Ukraine stands for a full-scale UN peacekeeping mission in Donbas that could help to restore peace and territorial integrity of Ukraine. Next, the mission must operate not only on the front line, but also on the whole territory currently controlled by the separatists, including on the border with Russia. Further, according to UN principles, Russia as an aggressor must not participate in the mission and must be excluded from the “blue helmets”.

Moreover, Ukraine does not recognise separatists as a party to the conflict and, therefore, does not agree to negotiate the parameters of the peacekeeping mission with their representatives. Finally, there must be no connection between lifting of the sanctions against Russia and its willingness to support the idea of ​​the UN mission. On September 20th 2017 Petro Poroshenko in his speech at the UN General Assembly reiterated the request to deploy international peacekeepers to Donbas.

The international community welcomed Russia’s commitment to engage in the dialogue on the peacekeeping forces in Donbas, but criticised the Russian proposal. The US State Department spokesperson Heather Nauert announced an official position that the mission should have the mandate as broad as possible to ensure peace and security in the entire occupied territory of Ukraine, including on the Ukrainian-Russian border. German Federal Government Deputy Spokeswoman Ulrike Demmer claimed that peacekeepers should be active in the whole separatist-controlled area and that negotiations about the mission should not include the separatists.

Also, that the sanctions against Russia will be lifted only when the Minsk Agreements are fully implemented. Germany and France decided to work out a common position in this regard. NATO Secretary General Jens Stoltenberg supported the Ukrainian proposal to deploy peacekeepers on the Ukrainian-Russian border as well.

Deep controversies

Besides the abovementioned points, there are many others that can cause a heated argument between Russia and Ukraine. The questions about the number of peacekeepers, their armament, and the framework of their mandate remain open.

However, the fundamental and perhaps the most important difference between the Russian and Ukrainian proposals is the recognition of Russia’s role in the conflict. The Kremlin wants to present itself as a mediator who aims at settling the conflict between the Ukrainian government and separatists in Donetsk and Luhansk. From this point of view, it is only logical that Russia also wants to send its peacekeeping contingent.

Thus far, Russia has successfully depicted itself as a mediator in the context of the Minsk process: a Russian representative signed the Minsk Agreement as guarantor together with Germany and France, and Russian observers are participating in the OSCE Special Monitoring Mission. Ukraine, on the other hand, seeks to present Russia as an aggressor and thus as a party to the conflict. Therefore, according to UN principles, an aggressor is not allowed to participate in manning of a peacekeeping mission. Such positions are mutually exclusive; therefore, a constructive dialogue about the mission is very difficult.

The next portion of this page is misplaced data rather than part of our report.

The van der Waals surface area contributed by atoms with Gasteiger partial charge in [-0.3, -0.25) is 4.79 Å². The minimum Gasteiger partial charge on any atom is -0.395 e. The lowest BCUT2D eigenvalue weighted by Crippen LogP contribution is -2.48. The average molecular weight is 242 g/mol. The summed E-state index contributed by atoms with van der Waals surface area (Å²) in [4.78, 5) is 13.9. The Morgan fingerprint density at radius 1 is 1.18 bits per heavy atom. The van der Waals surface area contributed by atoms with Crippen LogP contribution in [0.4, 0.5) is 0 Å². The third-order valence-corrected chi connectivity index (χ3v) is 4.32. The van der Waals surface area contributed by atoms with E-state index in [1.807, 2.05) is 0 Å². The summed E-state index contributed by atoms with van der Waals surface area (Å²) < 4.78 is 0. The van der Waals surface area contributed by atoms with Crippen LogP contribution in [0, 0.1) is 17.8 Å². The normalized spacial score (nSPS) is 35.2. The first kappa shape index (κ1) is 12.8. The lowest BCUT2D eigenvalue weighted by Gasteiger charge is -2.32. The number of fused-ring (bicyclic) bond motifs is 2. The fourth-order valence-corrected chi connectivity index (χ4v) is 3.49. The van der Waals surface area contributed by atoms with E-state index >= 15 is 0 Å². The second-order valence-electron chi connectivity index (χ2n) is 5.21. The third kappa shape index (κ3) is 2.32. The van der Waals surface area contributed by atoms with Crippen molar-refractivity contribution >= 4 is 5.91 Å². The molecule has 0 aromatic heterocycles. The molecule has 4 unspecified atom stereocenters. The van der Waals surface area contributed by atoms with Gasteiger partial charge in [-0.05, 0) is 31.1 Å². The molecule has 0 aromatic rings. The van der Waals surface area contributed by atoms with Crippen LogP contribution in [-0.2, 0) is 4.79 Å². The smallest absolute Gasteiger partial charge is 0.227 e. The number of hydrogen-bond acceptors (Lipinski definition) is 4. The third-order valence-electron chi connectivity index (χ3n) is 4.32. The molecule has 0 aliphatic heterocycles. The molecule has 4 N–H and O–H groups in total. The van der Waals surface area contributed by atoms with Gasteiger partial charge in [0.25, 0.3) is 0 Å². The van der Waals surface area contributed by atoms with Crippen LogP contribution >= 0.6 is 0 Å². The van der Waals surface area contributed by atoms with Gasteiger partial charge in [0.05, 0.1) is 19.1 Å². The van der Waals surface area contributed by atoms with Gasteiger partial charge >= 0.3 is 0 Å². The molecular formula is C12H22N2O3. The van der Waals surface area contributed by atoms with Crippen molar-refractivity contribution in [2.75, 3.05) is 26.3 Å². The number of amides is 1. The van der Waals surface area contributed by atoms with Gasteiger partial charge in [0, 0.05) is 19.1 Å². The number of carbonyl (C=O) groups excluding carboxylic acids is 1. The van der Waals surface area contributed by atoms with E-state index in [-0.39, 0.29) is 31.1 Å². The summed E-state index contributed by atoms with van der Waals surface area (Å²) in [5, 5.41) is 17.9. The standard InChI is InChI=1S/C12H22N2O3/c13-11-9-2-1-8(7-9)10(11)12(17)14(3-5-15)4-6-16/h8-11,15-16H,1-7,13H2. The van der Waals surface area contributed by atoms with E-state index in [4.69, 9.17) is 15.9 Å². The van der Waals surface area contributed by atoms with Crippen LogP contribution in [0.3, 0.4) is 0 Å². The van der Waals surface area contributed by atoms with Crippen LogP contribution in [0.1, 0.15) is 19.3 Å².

The revival of the idea of ​​peacekeepers in Donbas demonstrates the desire of both Russia and Ukraine to reserve some space for diplomatic maneuvers. With such peace initiatives, each party aims to show its commitment to the peaceful resolution of the conflict in Donbas and to blame the other side for negotiations failures. The actual deployment of the UN mission is still unlikely.

But if a decision is made anyway, one should not set excessive hopes for a quick and successful resolution of the conflict. On the one hand, it will take a while for the first “blue helmets” to appear on the ground in Donbas. On the other hand, they will contribute to freezing of the conflict rather than to its resolution. This is may as well be a decent option considering the constant shelling and casualties. However, a big question remains whether it can ensure a sustainable peace in the long-term perspective.

Vasyl Mykhailyshyn is a research fellow at the Institute of International Politics, Helmut Schmidt University/ University of the Federal Armed Forces in Hamburg, Germany. He obtained his Master’s degree at the Institute of International Relations, Kyiv National Taras Shevchenko University and Master of Peace and Security Studies at the University of Hamburg, Germany. He writes about foreign and security policy of Ukraine and Russia as well as about the Russian military.